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New Documentary Highlights Saudi Women’s Success Stories

New Age Islam News Bureau

05 June 2022

• New Documentary Highlights Saudi Women’s Success Stories

• TN BJP Alleges Rs 77 Crore Loss In Govt Scheme For Pregnant Women

• Ex-Nurse Christie Watson: ‘Women’s Health Has Always Been Undervalued’

• Six From Assam, Meghalaya In NIA Chargesheet For Trafficking Of Rohingya, Bangladeshi Women Into India

• Four Bangladeshi Women Escape From Shelter Home At Surat Police Headquarters

• ICC U-19 Women’s T20 World Cup Qualifier: United Arab Emirates Bundle Out Nepal For Just 8 Runs

Compiled by New Age Islam News Bureau



New Documentary Highlights Saudi Women’s Success Stories


New documentary highlights Saudi women’s success stories. (Supplied)


Tareq Al-Thaqafi

June 04, 2022

MAKKAH: A new documentary is highlighting the success stories of Saudi women, who talk about their empowerment, opportunities, and ambitions under the leadership of King Salman and Crown Prince Mohammed bin Salman. 

In it, they share the details of their journey to empowerment and express their joy at the opportunities they now have. They discuss how they were able to achieve their dreams and ambitions, and how their social life has changed after being granted their rights.

The documentary’s content producer Waad Arif said the women were carefully chosen to represent different sections of society, and reflected how decisions to empower women had changed the lives of many, even down to the simplest things in their daily lives.

One of the goals of the documentary is to present unconventional footage that makes you live with the characters and feel their suffering, their sadness, their joy, pride, happiness and, ultimately, be inspired.

Arif told Arab News: “One of the goals of the documentary, produced under the guidance of the Kunooz initiative by the Government Communication Center at the Ministry of Media, is to present unconventional footage that makes you live with the characters and feel their suffering, their sadness, their joy, pride, happiness and, ultimately, be inspired. The heroines spoke with honesty, depth, and transparency to explain the impact of the (Kingdom’s) vision on their lives and how it contributed to enhancing the status of Saudi women.”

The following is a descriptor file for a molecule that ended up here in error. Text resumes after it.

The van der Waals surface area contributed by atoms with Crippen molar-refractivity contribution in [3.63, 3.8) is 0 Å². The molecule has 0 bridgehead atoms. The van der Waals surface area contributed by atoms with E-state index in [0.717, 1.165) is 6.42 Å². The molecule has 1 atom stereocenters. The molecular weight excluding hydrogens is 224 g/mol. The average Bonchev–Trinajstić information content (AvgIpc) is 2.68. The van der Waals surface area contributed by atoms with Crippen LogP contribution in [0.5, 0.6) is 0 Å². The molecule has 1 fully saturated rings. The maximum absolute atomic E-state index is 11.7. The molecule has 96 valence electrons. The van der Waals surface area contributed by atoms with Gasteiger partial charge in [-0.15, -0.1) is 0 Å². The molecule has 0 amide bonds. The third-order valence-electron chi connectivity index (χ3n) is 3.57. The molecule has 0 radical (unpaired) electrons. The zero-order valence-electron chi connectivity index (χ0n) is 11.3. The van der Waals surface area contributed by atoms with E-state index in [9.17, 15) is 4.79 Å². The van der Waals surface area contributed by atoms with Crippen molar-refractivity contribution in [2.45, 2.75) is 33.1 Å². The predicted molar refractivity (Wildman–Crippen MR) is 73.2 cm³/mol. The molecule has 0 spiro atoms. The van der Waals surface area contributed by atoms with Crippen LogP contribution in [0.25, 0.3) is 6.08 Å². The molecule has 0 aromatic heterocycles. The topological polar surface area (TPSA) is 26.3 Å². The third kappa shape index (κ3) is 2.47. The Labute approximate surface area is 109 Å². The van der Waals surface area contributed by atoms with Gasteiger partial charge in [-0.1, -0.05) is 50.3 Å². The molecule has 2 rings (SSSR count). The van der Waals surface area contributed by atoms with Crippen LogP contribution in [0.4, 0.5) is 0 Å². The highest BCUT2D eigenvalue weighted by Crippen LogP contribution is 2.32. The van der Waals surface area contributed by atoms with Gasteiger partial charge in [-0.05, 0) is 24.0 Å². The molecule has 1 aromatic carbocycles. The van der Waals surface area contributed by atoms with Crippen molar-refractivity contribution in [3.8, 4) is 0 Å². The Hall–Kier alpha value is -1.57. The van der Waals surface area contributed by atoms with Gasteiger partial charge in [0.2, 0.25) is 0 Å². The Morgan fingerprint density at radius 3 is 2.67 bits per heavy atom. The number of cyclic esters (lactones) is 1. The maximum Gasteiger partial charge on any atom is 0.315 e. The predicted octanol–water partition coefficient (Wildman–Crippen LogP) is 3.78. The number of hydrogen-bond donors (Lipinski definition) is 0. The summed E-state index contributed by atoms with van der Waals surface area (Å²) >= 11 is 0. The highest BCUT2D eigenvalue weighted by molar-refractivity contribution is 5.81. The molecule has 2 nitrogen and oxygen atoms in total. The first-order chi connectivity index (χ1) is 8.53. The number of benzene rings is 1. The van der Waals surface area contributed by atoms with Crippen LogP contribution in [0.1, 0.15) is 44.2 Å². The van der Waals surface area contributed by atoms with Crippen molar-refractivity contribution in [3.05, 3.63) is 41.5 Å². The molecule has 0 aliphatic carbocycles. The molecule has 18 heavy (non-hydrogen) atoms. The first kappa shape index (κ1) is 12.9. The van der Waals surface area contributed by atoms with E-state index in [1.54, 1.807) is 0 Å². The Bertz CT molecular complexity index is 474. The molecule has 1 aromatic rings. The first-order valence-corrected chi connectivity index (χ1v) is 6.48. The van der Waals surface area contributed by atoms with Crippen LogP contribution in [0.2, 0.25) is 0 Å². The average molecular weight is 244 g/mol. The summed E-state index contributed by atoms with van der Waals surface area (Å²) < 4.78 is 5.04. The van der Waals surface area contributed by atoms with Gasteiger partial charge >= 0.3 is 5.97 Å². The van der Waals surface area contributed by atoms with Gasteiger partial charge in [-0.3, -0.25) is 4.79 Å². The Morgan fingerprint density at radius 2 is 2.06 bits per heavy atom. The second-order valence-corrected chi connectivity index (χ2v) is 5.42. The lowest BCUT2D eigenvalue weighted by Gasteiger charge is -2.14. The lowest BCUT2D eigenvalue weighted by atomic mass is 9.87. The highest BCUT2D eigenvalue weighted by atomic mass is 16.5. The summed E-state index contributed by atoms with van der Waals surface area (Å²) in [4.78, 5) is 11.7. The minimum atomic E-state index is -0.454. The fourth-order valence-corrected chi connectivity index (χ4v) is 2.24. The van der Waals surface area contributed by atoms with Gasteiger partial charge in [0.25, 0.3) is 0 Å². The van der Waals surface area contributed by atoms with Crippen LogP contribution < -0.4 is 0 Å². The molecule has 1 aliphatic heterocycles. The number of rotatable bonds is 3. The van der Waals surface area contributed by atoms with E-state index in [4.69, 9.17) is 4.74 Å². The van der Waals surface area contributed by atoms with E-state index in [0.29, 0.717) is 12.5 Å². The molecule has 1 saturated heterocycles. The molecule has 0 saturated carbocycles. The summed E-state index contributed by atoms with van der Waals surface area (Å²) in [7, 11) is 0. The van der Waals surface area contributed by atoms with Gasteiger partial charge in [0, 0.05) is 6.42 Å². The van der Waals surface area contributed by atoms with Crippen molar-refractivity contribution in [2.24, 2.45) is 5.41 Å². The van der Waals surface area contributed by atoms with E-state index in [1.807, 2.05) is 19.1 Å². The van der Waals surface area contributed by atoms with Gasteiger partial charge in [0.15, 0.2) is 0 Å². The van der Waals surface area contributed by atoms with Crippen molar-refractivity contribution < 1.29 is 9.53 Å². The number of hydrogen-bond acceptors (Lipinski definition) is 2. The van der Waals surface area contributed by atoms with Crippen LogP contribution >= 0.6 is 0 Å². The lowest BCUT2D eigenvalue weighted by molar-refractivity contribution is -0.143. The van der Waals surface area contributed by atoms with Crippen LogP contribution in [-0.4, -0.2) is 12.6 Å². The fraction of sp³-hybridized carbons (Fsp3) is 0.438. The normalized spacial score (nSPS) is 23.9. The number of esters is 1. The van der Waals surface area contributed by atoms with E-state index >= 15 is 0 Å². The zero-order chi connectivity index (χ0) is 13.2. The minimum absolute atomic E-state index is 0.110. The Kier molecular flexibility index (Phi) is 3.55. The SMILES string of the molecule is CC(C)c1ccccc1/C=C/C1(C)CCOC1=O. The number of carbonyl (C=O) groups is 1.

Dr. Nada Al-Busaili, who is one of the women featured, said the documentary aimed to highlight the tangible impact of Vision 2030, reforms, and empowerment on the lives of women and their families by presenting the stories of women who had faced different challenges in life and how these reforms had changed their lives.

She added that the women in the documentary were inspiring and that the viewer would be surprised by the strength, patience, and ambition of Saudi women.

“One woman was supporting her seven daughters and son alone. She was the sole breadwinner despite all the challenges she faced, such as the lack of transportation. Post-empowerment, she managed to open her own business. She was really amazing,” she told Arab News. “Viewers will also be taken aback by the ambition of a woman who lives in a rural, rugged area and has never been to the city; they will be in awe of how she managed to turn her home into a tourist destination that people come from everywhere to visit.”

“It was a beautiful experience with a distinguished team. The documentary showcases the achievements that have been made in the field of empowering women in my country and how they had a great impact in facilitating their lives and their entry into the labor market in various vital sectors. It highlights how women became an active partner in the country’s development.”

She said the documentary was particularly special because it selected women from different Saudi regions. “I believe my contribution conveyed a message that I have always wanted to deliver to women from where I live, from the heights of the mountains at the farthest point on the borders of my dear country. I tell every woman that nothing is impossible when you have will and determination. No matter how great the challenges are, insistence on overcoming them will allow you to do so.

“Today, as the documentary shows, I am working on completing my own project in the field of tourism, specifically rural tourism. Thank you from the bottom of my heart to those who gave us the opportunity to deliver our message.”